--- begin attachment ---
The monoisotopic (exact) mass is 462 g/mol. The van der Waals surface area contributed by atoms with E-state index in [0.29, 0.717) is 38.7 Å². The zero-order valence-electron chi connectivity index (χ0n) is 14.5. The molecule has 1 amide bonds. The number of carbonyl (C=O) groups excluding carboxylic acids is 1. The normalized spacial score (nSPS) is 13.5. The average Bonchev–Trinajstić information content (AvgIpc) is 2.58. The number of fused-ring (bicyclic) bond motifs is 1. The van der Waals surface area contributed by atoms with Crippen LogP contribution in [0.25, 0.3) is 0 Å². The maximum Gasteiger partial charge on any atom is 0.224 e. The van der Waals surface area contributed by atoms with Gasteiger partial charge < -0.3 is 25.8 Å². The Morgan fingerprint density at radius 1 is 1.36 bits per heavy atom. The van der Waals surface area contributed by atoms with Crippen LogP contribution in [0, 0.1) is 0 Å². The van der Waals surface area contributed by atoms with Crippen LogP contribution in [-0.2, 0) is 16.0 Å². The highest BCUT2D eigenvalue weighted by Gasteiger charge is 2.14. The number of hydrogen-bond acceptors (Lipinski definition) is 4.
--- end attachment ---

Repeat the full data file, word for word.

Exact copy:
The monoisotopic (exact) mass is 462 g/mol. The van der Waals surface area contributed by atoms with E-state index in [0.29, 0.717) is 38.7 Å². The zero-order valence-electron chi connectivity index (χ0n) is 14.5. The molecule has 1 amide bonds. The number of carbonyl (C=O) groups excluding carboxylic acids is 1. The normalized spacial score (nSPS) is 13.5. The average Bonchev–Trinajstić information content (AvgIpc) is 2.58. The number of fused-ring (bicyclic) bond motifs is 1. The van der Waals surface area contributed by atoms with Crippen LogP contribution in [0.25, 0.3) is 0 Å². The maximum Gasteiger partial charge on any atom is 0.224 e. The van der Waals surface area contributed by atoms with Gasteiger partial charge < -0.3 is 25.8 Å². The Morgan fingerprint density at radius 1 is 1.36 bits per heavy atom. The van der Waals surface area contributed by atoms with Crippen LogP contribution in [0, 0.1) is 0 Å². The van der Waals surface area contributed by atoms with Crippen LogP contribution in [-0.2, 0) is 16.0 Å². The highest BCUT2D eigenvalue weighted by Gasteiger charge is 2.14. The number of hydrogen-bond acceptors (Lipinski definition) is 4.